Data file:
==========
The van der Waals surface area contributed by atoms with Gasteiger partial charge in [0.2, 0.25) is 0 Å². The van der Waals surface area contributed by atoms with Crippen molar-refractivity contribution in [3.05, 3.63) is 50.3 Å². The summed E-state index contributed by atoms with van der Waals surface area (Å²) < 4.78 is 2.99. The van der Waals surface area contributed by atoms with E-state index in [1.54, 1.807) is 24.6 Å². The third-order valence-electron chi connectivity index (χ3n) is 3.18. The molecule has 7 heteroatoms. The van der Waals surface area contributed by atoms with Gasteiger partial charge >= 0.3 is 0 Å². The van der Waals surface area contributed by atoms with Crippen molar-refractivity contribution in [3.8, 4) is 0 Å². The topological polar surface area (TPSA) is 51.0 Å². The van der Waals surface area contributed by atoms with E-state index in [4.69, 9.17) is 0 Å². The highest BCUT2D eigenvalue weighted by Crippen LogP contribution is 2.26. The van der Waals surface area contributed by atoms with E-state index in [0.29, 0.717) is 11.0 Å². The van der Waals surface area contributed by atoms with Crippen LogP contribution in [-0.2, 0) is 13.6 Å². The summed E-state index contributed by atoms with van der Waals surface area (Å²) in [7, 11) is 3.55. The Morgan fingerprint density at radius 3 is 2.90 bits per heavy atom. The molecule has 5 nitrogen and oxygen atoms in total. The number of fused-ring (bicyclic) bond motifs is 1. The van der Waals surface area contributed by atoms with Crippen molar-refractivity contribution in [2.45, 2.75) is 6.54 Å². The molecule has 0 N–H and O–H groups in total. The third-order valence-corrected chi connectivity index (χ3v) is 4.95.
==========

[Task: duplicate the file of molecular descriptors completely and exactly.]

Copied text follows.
The van der Waals surface area contributed by atoms with Gasteiger partial charge in [0.2, 0.25) is 0 Å². The van der Waals surface area contributed by atoms with Crippen molar-refractivity contribution in [3.05, 3.63) is 50.3 Å². The summed E-state index contributed by atoms with van der Waals surface area (Å²) < 4.78 is 2.99. The van der Waals surface area contributed by atoms with E-state index in [1.54, 1.807) is 24.6 Å². The third-order valence-electron chi connectivity index (χ3n) is 3.18. The molecule has 7 heteroatoms. The van der Waals surface area contributed by atoms with Gasteiger partial charge >= 0.3 is 0 Å². The van der Waals surface area contributed by atoms with Crippen molar-refractivity contribution in [3.8, 4) is 0 Å². The topological polar surface area (TPSA) is 51.0 Å². The van der Waals surface area contributed by atoms with E-state index in [4.69, 9.17) is 0 Å². The highest BCUT2D eigenvalue weighted by Crippen LogP contribution is 2.26. The van der Waals surface area contributed by atoms with E-state index in [0.29, 0.717) is 11.0 Å². The van der Waals surface area contributed by atoms with Crippen LogP contribution in [-0.2, 0) is 13.6 Å². The summed E-state index contributed by atoms with van der Waals surface area (Å²) in [7, 11) is 3.55. The Morgan fingerprint density at radius 3 is 2.90 bits per heavy atom. The molecule has 5 nitrogen and oxygen atoms in total. The number of fused-ring (bicyclic) bond motifs is 1. The van der Waals surface area contributed by atoms with Crippen molar-refractivity contribution in [2.45, 2.75) is 6.54 Å². The molecule has 0 N–H and O–H groups in total. The third-order valence-corrected chi connectivity index (χ3v) is 4.95.